# How does fmincon in MATLAB calculate gradients?

I am trying to solve numerically a constrained optimisation problem in MATLAB, and I am wondering how the fmincon function calculates gradients when one isn't provided. Does anyone here know, or know how I might be able to find out?

Running the optimisation problem takes more time than I'd like it to, so I was hoping to speed it up by providing the gradient analytically. However, when I do this, I end up with wildly different solutions that seem less plausible than the solution that MATLAB generates when I do not provide the gradient.

As a check, I used the CheckGradients option in fmincon. Predictably, the gradient I provided did not pass this test. The same happens even when I set FiniteDifferenceType to 'central'. One obvious explanation is that the derivatives I provided truly are incorrect. However, I've gone over them several times and I'm fairly certain they are not.

As a sanity check, I tried to calculate the gradient of my objective numerically, using gradient, which the documentation suggests is calculated using finite differences. Unfortunately, the output of gradient is nowhere near the gradient calculated by fmincon.

I'm really not sure what's going on, and I'd appreciate it if anyone can help shed light on this situation.

Edit: I'm more interested in why fmincon and gradient produce different numerical derivatives, despite ostensibly both being calculated using finite differences. Unless I've misunderstood the options, the difference persists even when I give them the same finite difference step size.

Also, in case it's relevant:

I am actually using GlobalSearch (which then calls fmincon) to solve a constrained optimisation problem of the form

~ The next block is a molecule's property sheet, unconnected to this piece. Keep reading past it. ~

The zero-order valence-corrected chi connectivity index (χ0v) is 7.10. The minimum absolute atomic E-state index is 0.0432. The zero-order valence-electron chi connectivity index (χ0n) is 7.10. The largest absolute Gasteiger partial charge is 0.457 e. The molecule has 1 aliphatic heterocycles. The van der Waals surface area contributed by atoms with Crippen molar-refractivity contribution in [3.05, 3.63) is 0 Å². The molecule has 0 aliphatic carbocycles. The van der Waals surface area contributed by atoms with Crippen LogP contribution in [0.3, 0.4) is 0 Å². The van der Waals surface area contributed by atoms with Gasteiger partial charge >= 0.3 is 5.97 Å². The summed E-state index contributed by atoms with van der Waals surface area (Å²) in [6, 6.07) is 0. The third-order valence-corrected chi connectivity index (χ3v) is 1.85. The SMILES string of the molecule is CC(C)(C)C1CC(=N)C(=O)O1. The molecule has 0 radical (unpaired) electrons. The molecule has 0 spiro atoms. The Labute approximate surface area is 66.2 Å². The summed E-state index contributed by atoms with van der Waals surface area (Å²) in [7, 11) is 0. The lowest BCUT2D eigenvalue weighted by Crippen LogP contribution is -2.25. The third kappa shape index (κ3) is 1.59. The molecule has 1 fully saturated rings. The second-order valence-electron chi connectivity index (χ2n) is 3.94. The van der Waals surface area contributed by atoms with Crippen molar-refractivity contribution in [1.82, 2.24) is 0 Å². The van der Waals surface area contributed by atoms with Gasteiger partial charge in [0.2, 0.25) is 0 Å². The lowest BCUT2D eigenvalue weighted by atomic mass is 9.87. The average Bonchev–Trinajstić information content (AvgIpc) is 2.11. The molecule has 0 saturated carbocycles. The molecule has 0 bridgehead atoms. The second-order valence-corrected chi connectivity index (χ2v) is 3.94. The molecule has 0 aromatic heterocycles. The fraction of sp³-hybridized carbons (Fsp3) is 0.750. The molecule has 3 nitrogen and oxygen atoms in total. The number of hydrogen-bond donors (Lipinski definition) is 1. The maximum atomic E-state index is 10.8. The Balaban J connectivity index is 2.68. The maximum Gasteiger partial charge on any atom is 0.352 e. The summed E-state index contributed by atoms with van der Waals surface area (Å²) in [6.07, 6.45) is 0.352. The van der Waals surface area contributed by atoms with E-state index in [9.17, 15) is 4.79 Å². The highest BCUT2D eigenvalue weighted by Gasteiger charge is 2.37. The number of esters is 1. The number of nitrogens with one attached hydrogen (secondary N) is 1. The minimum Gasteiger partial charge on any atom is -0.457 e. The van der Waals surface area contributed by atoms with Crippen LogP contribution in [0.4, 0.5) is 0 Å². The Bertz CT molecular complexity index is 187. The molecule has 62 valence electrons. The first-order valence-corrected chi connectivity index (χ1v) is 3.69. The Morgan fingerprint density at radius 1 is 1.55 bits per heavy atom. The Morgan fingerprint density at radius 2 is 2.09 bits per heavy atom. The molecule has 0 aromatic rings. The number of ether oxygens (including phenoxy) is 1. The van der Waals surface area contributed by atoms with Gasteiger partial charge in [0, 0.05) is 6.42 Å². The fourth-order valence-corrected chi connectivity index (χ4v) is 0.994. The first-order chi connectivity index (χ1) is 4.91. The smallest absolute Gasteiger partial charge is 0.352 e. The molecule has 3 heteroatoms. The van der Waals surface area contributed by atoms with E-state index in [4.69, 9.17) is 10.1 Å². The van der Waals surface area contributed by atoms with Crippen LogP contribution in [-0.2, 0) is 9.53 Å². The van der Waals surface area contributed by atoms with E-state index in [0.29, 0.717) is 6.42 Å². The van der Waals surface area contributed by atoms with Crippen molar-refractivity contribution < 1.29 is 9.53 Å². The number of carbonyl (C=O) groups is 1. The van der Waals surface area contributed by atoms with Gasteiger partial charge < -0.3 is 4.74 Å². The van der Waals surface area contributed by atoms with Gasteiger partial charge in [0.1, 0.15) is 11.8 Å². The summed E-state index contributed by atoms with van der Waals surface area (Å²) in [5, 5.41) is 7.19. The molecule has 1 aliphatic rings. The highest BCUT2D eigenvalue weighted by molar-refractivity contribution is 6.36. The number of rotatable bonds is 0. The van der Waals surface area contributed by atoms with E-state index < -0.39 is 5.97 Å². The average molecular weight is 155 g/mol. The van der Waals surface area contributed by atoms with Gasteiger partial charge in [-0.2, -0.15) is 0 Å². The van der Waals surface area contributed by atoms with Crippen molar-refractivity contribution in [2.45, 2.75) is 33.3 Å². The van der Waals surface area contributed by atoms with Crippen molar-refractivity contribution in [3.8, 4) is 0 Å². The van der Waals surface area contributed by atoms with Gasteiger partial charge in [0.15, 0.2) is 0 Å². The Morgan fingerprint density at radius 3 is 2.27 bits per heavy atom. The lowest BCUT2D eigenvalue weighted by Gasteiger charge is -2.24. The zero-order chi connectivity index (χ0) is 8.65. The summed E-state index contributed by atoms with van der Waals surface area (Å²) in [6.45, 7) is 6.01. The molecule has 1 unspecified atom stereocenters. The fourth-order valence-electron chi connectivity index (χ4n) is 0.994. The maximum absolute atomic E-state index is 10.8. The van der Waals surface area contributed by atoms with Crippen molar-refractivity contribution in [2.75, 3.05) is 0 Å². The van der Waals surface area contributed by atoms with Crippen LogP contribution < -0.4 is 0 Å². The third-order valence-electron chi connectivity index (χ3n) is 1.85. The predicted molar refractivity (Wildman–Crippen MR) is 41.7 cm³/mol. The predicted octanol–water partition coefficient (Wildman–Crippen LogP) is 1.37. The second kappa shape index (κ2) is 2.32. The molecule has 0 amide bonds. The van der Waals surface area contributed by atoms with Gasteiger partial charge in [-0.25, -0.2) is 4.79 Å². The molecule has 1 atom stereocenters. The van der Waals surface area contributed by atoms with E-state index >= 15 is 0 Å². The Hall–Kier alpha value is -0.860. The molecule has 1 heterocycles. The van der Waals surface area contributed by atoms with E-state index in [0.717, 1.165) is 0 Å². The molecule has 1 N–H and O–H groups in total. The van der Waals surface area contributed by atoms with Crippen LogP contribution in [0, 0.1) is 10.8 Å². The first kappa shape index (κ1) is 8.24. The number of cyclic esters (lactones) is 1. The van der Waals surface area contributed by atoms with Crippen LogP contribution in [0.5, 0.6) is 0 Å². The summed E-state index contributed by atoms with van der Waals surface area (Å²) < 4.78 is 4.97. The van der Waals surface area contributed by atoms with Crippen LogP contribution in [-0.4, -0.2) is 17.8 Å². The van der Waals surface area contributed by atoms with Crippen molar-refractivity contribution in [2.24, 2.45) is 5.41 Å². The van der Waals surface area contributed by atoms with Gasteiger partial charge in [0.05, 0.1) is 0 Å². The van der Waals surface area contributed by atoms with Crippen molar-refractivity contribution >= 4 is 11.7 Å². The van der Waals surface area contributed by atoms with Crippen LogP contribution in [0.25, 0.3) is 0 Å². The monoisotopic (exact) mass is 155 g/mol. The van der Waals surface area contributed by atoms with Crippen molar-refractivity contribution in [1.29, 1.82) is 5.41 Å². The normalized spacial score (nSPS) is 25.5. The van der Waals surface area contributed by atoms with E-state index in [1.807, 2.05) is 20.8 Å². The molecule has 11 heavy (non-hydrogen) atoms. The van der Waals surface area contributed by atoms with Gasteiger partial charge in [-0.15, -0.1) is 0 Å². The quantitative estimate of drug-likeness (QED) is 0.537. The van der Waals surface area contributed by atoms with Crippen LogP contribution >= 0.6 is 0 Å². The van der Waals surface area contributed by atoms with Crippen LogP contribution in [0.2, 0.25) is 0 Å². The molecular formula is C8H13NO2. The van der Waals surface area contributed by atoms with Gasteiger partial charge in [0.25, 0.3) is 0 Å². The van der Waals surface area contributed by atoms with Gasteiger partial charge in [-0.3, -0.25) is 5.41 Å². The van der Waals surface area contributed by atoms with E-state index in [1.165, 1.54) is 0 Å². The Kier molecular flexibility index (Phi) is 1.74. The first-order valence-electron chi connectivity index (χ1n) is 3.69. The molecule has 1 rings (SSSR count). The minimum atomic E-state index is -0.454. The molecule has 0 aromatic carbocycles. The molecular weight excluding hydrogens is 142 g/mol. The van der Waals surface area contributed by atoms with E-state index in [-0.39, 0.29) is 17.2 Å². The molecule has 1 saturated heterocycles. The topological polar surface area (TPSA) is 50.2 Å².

\begin{equation*} \begin{aligned} & \underset{\mathbf p, \mathbf q}{\max} & & V(\mathbf p, \mathbf q) - C(\mathbf p, \mathbf q) \\ & \ \ \text{s.t.} & & \sum_{i=1}^n p_i = 1 \\ & & & \sum_{i=1}^n q_i = 1. \end{aligned} \end{equation*}

$V(\mathbf p, \mathbf q)$ is actually the value function of some linear programming problem, and I've written a script that invokes linprog to calculate the value of my objective. $(\mathbf p, \mathbf q)$ also enters linearly into the objective and constraints in that problem. $C$, however, is non-linear.

• Since you say you were able to calculate gradients analytically, are you able to provide your objective function and it's gradient? Aug 8, 2018 at 18:09
• I suggest you approach this problem a bit more systematically. Simply write a trivial matlab function that calculates the derivative of your objective function by forward difference and compare that to your analytical value for different values of the step size. The fmincon choice of step size may be very inappropriate for your objective function. Aug 8, 2018 at 18:23
• @amarney I could, but looking at the analytical derivatives will probably just be an exercise in chasing typographical errors, which I imagine won't be too productive here. I've verified them using a CAS. Or is there a different reason to have another look at them? Aug 10, 2018 at 15:07

The fmincon documentation is fairly clear on HOW it calculates gradients. Specifically, the documentation for the FiniteDifferenceType and FiniteDifferenceStepSize options explain this in some detail. fmincon is using either forward (default) or central difference formulas with the step size selected according to the documentation for FiniteDifferenceStepSize.
• @BrianBorchers I'm open to the analytical derivatives being wrong. However, what I don't understand is why I am getting different derivatives from gradient and fmincon. Both appear to be calculated using finite differences. If I've understood the options correctly, I've even set the step sizes of both functions to be the same. Aug 10, 2018 at 15:04